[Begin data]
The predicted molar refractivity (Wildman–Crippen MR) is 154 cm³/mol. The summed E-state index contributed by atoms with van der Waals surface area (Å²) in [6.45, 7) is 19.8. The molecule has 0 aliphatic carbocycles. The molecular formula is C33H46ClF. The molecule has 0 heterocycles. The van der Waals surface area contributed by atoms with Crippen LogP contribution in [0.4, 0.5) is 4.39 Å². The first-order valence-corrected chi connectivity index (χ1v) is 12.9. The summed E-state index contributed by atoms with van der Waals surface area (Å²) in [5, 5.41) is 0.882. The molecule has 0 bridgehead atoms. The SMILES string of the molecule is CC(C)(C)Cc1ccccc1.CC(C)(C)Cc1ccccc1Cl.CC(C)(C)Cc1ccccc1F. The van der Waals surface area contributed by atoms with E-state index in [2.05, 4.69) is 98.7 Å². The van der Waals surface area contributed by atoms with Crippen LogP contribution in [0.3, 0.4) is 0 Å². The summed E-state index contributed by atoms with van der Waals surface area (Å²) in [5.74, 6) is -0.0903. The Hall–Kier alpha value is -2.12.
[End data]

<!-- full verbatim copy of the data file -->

The predicted molar refractivity (Wildman–Crippen MR) is 154 cm³/mol. The summed E-state index contributed by atoms with van der Waals surface area (Å²) in [6.45, 7) is 19.8. The molecule has 0 aliphatic carbocycles. The molecular formula is C33H46ClF. The molecule has 0 heterocycles. The van der Waals surface area contributed by atoms with Crippen LogP contribution in [0.4, 0.5) is 4.39 Å². The first-order valence-corrected chi connectivity index (χ1v) is 12.9. The summed E-state index contributed by atoms with van der Waals surface area (Å²) in [5, 5.41) is 0.882. The molecule has 0 bridgehead atoms. The SMILES string of the molecule is CC(C)(C)Cc1ccccc1.CC(C)(C)Cc1ccccc1Cl.CC(C)(C)Cc1ccccc1F. The van der Waals surface area contributed by atoms with E-state index in [2.05, 4.69) is 98.7 Å². The van der Waals surface area contributed by atoms with Crippen LogP contribution in [0.3, 0.4) is 0 Å². The summed E-state index contributed by atoms with van der Waals surface area (Å²) in [5.74, 6) is -0.0903. The Hall–Kier alpha value is -2.12.